The reforms won't please everyone. The accounting pro- fession is still spooked by the demise of Enron's auditor, Andersen. UK auditors have lobbied hard to have a cap on their liabilities, but Smith says this won't be included in the Bill.

"Given that there are different views as to whether auditors should be able to limit their liability, and because there are links to directors' liabilities, then this is something we should consider as part of the longer-term company law reform," adds Smith.

On Monday, the 41-year-old minister attended her first CBI conference, and her approach- able style pleased many delegates. But some of this goodwill could evaporate when details of the next tranche of reforms begin to emerge for inclusion in a second Bill, perhaps next year. This will address some long-established City and corporate practices.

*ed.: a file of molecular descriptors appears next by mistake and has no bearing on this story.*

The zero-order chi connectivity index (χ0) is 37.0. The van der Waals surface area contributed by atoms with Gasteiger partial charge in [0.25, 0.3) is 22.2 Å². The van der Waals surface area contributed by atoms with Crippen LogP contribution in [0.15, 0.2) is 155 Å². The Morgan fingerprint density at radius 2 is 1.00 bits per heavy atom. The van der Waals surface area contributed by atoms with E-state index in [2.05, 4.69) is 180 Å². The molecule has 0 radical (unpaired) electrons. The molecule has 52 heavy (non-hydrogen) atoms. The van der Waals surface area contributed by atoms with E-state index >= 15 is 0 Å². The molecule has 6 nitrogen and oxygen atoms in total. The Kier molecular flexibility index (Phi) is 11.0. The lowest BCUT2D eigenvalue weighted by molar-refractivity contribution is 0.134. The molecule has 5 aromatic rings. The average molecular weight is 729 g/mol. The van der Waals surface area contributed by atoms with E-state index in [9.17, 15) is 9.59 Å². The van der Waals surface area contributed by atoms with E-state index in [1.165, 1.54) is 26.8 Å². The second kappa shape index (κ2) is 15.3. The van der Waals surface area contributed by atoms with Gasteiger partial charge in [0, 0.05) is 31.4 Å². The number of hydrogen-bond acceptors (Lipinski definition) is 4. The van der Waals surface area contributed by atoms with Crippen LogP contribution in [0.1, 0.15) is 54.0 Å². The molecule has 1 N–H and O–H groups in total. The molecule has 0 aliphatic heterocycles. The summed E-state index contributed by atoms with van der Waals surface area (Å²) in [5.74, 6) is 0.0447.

One issue is shareholder voting and the patchy institutional turnout at most annual general meetings. Smith says: "If we are not getting engagement in voting, that is bad for business. If a company is badly managed then [institutions] need go beyond either sticking with it in an uncritical manner or moving [their money] to another company. They must actively engage in changing the management."

She hints that one idea is the introduction of new rules to force investors to disclose their voting records: "Anything that helps us get transparency of information into the system is a good thing."

But Smith is careful not to go too far. Legislation, for example, to force institutions to vote at AGMs is unlikely to be included in the second Bill. "My instinct is that we should open up a system that promotes good behaviour before we look to mandatory voting."

Early next year, the Govern- ment will publish its response to its consultation on executive rewards for failure. "Quite understandably, the people in my constituency take a dim view of directors leaving companies in a mess, but leaving with a large payoff," says Smith. "Why does this matter? Answer: because we have a lot of good businesses in the country and we need to build a good business regime that all of us have faith in."